Enjoying the Riches of Christ for the Building Up of the Church as the Body of Christ, by Witness Lee

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In verse 2 there are two kinds of calling. First we have been called by the Lord; then we have to call upon the name of our Lord Jesus Christ. We are the called ones, and we are also the calling ones. We have been called to call on Him. He has called us, and now we call upon Him. This is a two-way traffic. We are the calling ones based upon our standing that we are the called ones. If we were not the called ones, we could never be the calling ones.

The Christ we call upon is “theirs and ours.” This Christ is mine, and this Christ is yours. If I say, “Christ is mine,” you have to say, “Christ is mine too!” This is very meaningful. We should underline this phrase in verse 2. This is the only place in the entire Bible that such a phrase appears. The books of Ephesians and Romans are wonderful and excellent, but neither of these two books has the phrase theirs and ours.


Christ is our portion, and we have been called by God into the fellowship of this portion. First Corinthians 1:9 says, “God is faithful, through whom you were called into the fellowship of His Son, Jesus Christ our Lord.” God, the faithful One, has called us into the fellowship of His Son. He did not call us into “mansions” in heaven, into knowledge or teaching, into the doctrines and teachings of Christ, into the manifestation of the gifts, or into the baptism of the Spirit. He has called us into the fellowship of His Son.


Verse 22 of chapter one says, “For indeed Jews require signs and Greeks seek wisdom.” A sign is something miraculous. Because the Jews believe in God, they often think that He is a miracle-performing God. When the Jews came to the Lord Jesus, they said, “What sign then will You do that we may see and believe You? What work will You do? Our fathers ate the manna in the wilderness, as it is written, ‘He gave them bread out of heaven to eat’” (John 6:30-31). The Jews challenged the Lord Jesus. For forty years in the wilderness they had a miracle every day. That was not a small miracle. Today, if a number of people would quit their jobs and trust in the Lord, and manna would come down every morning for them, all the newspapers would publish this miracle. The ancient Jews enjoyed such a miracle every day for forty years; yet they were not edified. Their response to God was to murmur and complain (Num. 11:1). This is strong proof that the miraculous things do not edify anyone.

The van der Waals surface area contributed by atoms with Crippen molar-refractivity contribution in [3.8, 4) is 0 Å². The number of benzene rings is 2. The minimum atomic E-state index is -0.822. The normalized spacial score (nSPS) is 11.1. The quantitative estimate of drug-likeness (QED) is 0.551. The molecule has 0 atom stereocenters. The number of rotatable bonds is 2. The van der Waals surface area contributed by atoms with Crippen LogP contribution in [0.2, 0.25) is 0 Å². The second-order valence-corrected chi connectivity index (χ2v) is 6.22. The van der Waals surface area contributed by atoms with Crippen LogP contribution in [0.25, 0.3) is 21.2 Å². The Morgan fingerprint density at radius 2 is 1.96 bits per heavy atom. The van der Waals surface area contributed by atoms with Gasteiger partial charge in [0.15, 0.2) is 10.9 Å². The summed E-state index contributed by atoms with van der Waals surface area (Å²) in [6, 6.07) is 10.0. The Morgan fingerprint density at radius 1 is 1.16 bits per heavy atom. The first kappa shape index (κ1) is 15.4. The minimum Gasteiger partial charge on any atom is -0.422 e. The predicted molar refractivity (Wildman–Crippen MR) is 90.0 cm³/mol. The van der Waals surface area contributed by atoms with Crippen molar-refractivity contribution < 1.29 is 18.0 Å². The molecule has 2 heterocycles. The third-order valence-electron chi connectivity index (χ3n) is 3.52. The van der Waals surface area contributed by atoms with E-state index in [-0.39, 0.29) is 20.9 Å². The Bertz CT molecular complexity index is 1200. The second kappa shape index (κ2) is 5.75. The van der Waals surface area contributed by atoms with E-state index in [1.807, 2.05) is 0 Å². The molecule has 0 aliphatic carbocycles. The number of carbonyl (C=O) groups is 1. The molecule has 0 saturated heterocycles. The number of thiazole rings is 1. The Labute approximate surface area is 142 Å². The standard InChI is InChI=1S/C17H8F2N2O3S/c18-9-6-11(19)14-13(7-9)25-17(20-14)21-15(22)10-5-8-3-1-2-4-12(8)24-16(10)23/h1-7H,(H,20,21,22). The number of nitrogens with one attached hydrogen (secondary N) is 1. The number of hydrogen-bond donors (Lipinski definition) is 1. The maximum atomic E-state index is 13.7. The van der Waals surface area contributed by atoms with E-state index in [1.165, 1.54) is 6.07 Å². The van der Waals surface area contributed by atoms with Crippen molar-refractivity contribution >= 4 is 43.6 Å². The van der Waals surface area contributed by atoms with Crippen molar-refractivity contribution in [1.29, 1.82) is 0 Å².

John 2:23 says, “Now when He was in Jerusalem at the Passover, during the feast, many believed into His name when they saw the signs which He did.” This may seem to be wonderful, but verse 24 says, “But Jesus Himself did not entrust Himself to them, for He knew all men.” If we believe in Jesus because of the miracles we have seen, Jesus will not believe in us. Many of the Jews believed in Jesus because of the miracles, but Jesus would not entrust Himself to them. The Lord knew that those who came to Him by miracles were not trustworthy.

The Jews require signs, but the Greeks seek after wisdom. Signs are a matter of gifts, while wisdom refers to knowledge or teaching. Today in Christianity there are still these two categories of people. Some are “Christian Jews” requiring miracles; others are “Christian Greeks” seeking after wisdom and a Ph.D. in the knowledge of the Bible.


The Jews require signs and the Greeks seek wisdom, but “we preach Christ crucified” (1 Cor. 1:23). Apparently, there was no power in Christ’s crucifixion. When Jesus was arrested, He did not perform a miracle to save Himself. That night and the next day He was brought to six stations—three related to the priests and three to the Roman government—yet He did not resist. Eventually He was sentenced, brought to Calvary, and nailed on the cross. He did not do anything miraculous; apparently He was weak to the uttermost. If we had been there, we might have struggled, doing whatever we could to resist. However, Jesus did nothing. He was crucified out of weakness (2 Cor. 13:4).

Paul preached Christ crucified. This kind of Christ was a stumbling block to the Jews who require signs. The Jews might say, “Our God is a God of miracles. How can the Messiah of God be crucified? We cannot believe in such a Messiah. This surely cannot be the Messiah from God.” To the Jews such a Christ was a stumbling block.

To the Greeks the crucified Christ was foolishness. There was no wisdom in such a thing. They thought that if Christ were wise, He surely should have escaped. Thus, Christ crucified was foolishness to them. Yet Paul said, “But to those who are called, both Jews and Greeks, Christ the power of God and the wisdom of God” (1 Cor. 1:24).

(Enjoying the Riches of Christ for the Building Up of the Church as the Body of Christ, Chapter 7, by Witness Lee)